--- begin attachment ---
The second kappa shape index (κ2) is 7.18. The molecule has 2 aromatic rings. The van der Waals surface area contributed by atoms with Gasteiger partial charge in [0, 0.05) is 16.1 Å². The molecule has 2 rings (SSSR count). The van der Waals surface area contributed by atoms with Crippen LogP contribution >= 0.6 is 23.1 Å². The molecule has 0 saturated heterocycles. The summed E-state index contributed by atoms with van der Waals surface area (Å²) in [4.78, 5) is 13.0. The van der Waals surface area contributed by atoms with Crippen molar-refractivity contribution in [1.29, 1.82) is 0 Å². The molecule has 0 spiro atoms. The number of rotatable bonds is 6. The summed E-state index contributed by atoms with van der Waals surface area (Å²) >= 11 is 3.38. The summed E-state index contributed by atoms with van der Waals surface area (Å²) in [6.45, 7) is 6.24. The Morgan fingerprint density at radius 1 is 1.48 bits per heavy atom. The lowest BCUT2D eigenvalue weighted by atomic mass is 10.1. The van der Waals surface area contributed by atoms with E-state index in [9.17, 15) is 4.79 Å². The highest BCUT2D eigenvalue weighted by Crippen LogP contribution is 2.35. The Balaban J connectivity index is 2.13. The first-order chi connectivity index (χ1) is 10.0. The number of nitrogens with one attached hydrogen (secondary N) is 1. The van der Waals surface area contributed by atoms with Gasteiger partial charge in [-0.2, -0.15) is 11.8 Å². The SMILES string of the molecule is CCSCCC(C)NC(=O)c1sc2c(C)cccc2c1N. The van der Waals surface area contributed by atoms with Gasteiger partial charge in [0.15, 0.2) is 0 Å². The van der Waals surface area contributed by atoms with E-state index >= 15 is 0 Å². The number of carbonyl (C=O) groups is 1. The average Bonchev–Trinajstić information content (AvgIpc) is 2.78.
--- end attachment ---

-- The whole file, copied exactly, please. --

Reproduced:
The second kappa shape index (κ2) is 7.18. The molecule has 2 aromatic rings. The van der Waals surface area contributed by atoms with Gasteiger partial charge in [0, 0.05) is 16.1 Å². The molecule has 2 rings (SSSR count). The van der Waals surface area contributed by atoms with Crippen LogP contribution >= 0.6 is 23.1 Å². The molecule has 0 saturated heterocycles. The summed E-state index contributed by atoms with van der Waals surface area (Å²) in [4.78, 5) is 13.0. The van der Waals surface area contributed by atoms with Crippen molar-refractivity contribution in [1.29, 1.82) is 0 Å². The molecule has 0 spiro atoms. The number of rotatable bonds is 6. The summed E-state index contributed by atoms with van der Waals surface area (Å²) >= 11 is 3.38. The summed E-state index contributed by atoms with van der Waals surface area (Å²) in [6.45, 7) is 6.24. The Morgan fingerprint density at radius 1 is 1.48 bits per heavy atom. The lowest BCUT2D eigenvalue weighted by atomic mass is 10.1. The van der Waals surface area contributed by atoms with E-state index in [9.17, 15) is 4.79 Å². The highest BCUT2D eigenvalue weighted by Crippen LogP contribution is 2.35. The Balaban J connectivity index is 2.13. The first-order chi connectivity index (χ1) is 10.0. The number of nitrogens with one attached hydrogen (secondary N) is 1. The van der Waals surface area contributed by atoms with Gasteiger partial charge in [-0.2, -0.15) is 11.8 Å². The SMILES string of the molecule is CCSCCC(C)NC(=O)c1sc2c(C)cccc2c1N. The van der Waals surface area contributed by atoms with Gasteiger partial charge in [0.15, 0.2) is 0 Å². The van der Waals surface area contributed by atoms with E-state index >= 15 is 0 Å². The number of carbonyl (C=O) groups is 1. The average Bonchev–Trinajstić information content (AvgIpc) is 2.78.